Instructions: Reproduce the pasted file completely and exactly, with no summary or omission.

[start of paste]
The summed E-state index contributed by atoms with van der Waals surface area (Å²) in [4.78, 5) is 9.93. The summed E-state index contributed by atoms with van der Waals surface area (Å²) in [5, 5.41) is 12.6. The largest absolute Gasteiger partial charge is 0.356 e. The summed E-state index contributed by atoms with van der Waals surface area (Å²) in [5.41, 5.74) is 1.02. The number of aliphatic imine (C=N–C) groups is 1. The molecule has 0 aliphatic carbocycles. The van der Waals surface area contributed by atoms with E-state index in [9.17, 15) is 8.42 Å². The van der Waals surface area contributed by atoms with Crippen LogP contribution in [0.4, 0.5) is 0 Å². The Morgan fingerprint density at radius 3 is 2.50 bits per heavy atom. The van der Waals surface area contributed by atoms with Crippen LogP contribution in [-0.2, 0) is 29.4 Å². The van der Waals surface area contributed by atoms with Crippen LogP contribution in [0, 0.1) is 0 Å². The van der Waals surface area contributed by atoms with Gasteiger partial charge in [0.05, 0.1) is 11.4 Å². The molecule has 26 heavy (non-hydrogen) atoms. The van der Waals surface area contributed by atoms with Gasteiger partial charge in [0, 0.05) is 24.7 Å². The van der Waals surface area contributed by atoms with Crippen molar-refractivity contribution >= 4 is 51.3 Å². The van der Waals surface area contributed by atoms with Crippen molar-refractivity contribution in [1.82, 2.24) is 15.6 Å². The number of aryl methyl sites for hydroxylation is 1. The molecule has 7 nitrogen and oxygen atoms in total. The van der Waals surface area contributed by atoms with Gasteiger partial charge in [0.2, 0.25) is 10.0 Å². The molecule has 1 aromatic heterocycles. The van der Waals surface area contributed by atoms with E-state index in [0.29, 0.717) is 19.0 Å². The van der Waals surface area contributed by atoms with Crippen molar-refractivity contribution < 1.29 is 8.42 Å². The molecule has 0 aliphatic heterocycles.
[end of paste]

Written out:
The summed E-state index contributed by atoms with van der Waals surface area (Å²) in [4.78, 5) is 9.93. The summed E-state index contributed by atoms with van der Waals surface area (Å²) in [5, 5.41) is 12.6. The largest absolute Gasteiger partial charge is 0.356 e. The summed E-state index contributed by atoms with van der Waals surface area (Å²) in [5.41, 5.74) is 1.02. The number of aliphatic imine (C=N–C) groups is 1. The molecule has 0 aliphatic carbocycles. The van der Waals surface area contributed by atoms with E-state index in [9.17, 15) is 8.42 Å². The van der Waals surface area contributed by atoms with Crippen LogP contribution in [0.4, 0.5) is 0 Å². The Morgan fingerprint density at radius 3 is 2.50 bits per heavy atom. The van der Waals surface area contributed by atoms with Crippen LogP contribution in [-0.2, 0) is 29.4 Å². The van der Waals surface area contributed by atoms with Crippen LogP contribution in [0, 0.1) is 0 Å². The van der Waals surface area contributed by atoms with Gasteiger partial charge in [0.05, 0.1) is 11.4 Å². The molecule has 26 heavy (non-hydrogen) atoms. The van der Waals surface area contributed by atoms with Gasteiger partial charge in [0, 0.05) is 24.7 Å². The van der Waals surface area contributed by atoms with Crippen molar-refractivity contribution >= 4 is 51.3 Å². The van der Waals surface area contributed by atoms with Crippen molar-refractivity contribution in [1.82, 2.24) is 15.6 Å². The number of aryl methyl sites for hydroxylation is 1. The molecule has 7 nitrogen and oxygen atoms in total. The van der Waals surface area contributed by atoms with Gasteiger partial charge in [0.2, 0.25) is 10.0 Å². The molecule has 1 aromatic heterocycles. The van der Waals surface area contributed by atoms with E-state index in [0.29, 0.717) is 19.0 Å². The van der Waals surface area contributed by atoms with Crippen molar-refractivity contribution < 1.29 is 8.42 Å². The molecule has 0 aliphatic heterocycles.